The Montrealer » Who's on the Cover » Allan Hawco – creator, lead writer, executive producer and star of Republic of Doyle

Allan Hawco – creator, lead writer, executive producer and star of Republic of Doyle

cvr-0312-1cvr-0312-2

Montreal’s National Theatre School graduate stars in one of Canada’s most watched television shows; now seen in 96 countries

“I knew that I wanted to be an actor and writer when I was just 9 years old – and I consider that I was fortunate to have this realization at such a young age.” Allan Hawco is the creator, lead writer, executive producer and star of CBC’s hit television show Republic of Doyle. In the lead role as Jake Doyle, a private investigator in St. John’s, Newfoundland; Allan and his colleagues on both sides of the camera have won the hearts of over one million viewers across Canada. Republic of Doyle is well into its third season and Allan is putting the final editing touches on the remaining episodes – even as he begins to formulate the scripts for the program’s next season.

It’s a long way from life in Goulds, Newfoundland; where Allan was the youngest of Mike and Mary Hawco’s four children. “My Dad worked on the ferry service and was a part time fisherman. My grandfather was the skipper of a fishing boat when he was just fifteen; and it amazes me that he had much older men – and hard men at that – follow him out to sea. Fishing is a hard life, and when things in my life get difficult; I remind myself that I could be beating the ice off the side of a boat in February.”

“I went to a Catholic school, and I can remember watching a rehearsal for the Christmas pageant. Without thinking – I went up to the nun who was directing the other kids in the play, and started whispering in her ear about some improvements she could make.

While she did give me a bit of a strange look – she realized that I was right. And without being boastful about it – I was.”

“I knew that I didn’t want to be a fisherman. I knew that I didn’t want to be a hockey player. I knew that I didn’t want to do Tae Kwon Do. I knew that I wanted to be an actor.” Allan continues; “Like a lot of actors – I didn’t really fit in. I was active – I participated; but there was always a part of me that was off to the side – watching.”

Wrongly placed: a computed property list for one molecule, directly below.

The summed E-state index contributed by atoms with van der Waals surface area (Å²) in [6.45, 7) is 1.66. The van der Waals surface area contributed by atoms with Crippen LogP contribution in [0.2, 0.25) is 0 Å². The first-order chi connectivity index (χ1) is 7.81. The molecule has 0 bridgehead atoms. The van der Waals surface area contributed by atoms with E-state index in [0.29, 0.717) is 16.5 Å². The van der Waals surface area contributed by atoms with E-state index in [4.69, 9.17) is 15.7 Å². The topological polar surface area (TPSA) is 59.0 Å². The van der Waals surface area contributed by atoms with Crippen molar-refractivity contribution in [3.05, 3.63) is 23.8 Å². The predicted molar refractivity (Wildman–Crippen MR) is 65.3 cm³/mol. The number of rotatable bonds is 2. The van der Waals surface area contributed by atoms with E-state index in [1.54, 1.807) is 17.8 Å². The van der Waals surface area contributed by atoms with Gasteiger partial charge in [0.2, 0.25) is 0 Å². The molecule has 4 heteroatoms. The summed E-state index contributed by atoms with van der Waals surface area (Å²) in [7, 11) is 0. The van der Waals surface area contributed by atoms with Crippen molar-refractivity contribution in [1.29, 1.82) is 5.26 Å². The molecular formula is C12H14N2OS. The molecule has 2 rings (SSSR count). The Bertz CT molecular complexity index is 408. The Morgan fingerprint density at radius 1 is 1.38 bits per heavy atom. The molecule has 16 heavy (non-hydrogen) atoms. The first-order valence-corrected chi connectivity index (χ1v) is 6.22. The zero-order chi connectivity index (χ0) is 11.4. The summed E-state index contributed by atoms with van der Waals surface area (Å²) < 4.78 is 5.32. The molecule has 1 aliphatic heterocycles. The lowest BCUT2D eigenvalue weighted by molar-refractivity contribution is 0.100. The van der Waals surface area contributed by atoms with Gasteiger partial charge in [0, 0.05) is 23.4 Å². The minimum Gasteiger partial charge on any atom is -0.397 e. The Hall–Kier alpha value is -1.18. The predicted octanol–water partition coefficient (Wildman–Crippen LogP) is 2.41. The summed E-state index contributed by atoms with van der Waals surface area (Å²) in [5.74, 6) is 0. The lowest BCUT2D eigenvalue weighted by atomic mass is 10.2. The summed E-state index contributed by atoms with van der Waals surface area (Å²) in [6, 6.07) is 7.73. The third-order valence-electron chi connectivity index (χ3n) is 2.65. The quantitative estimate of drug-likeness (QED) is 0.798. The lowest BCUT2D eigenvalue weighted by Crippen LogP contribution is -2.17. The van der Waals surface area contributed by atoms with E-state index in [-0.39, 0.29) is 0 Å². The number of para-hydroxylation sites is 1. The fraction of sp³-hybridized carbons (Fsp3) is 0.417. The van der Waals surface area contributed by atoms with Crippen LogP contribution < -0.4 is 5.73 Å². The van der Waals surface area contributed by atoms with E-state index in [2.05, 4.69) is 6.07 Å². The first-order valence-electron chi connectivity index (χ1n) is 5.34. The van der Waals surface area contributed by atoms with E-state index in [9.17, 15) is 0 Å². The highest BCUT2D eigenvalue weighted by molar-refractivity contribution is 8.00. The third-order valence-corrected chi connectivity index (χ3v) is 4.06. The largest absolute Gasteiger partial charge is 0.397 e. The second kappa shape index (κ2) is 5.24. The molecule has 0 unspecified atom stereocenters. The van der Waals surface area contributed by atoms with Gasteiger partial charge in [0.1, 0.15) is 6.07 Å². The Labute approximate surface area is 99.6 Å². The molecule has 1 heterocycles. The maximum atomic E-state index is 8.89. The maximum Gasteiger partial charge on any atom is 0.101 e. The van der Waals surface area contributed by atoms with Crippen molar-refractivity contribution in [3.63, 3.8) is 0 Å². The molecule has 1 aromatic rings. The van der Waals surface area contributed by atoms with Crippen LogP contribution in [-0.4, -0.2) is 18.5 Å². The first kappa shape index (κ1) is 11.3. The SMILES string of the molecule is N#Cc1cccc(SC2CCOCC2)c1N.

Allan continues; “I’ve always had a lot of energy – perhaps an excessive amount of it. I played hockey, did Tae Kwan Do, was in the drama club, head of the Student Council, and all the while working about forty hours per week at part time jobs.” Allan describes his first job; “For some reason, when I was twelve, I wanted to get a job without my Dad’s help – not that we had any kind of conflict, but just to have been able to do it myself.” Allan’s first job was on a farm, cleaning out stalls and driving a tractor. “I really enjoyed saving my money, and I continued to work at grocery store after school. Holidays meant that I could put in a full day.”

Allan’s older brother had two friends who each played a significant role in Allan’s life. “My brother played ball hockey with Tony Duffanias and Alan Doyle. Tony taught Grade 9 and was the drama teacher. He knew about my love of acting and asked that I come to see him when I got to Grade 9.”

Alan Doyle went on to be one of the founding partners of Great Big Sea, the musical group that tours the world and maintains their home base in St’ John’s. “Alan has been both a friend and mentor for me.” It was Doyle’s friendship with actor Russell Crowe was partly responsible for Crowe’s appearance in the third season’s premiere show of Republic of Doyle.

“I took a detour after high school and went to study business at Memorial University – it seemed like a good idea at the time.” It wasn’t. Allan drifted in and out of classes – and eventually dropped out altogether. He was acting in productions in St. John’s and director Danielle Irvine suggested that he audition for the National Theatre School in Montreal. “It was actually my girlfriend that filled in the forms and sent them in with the $25 application fee.”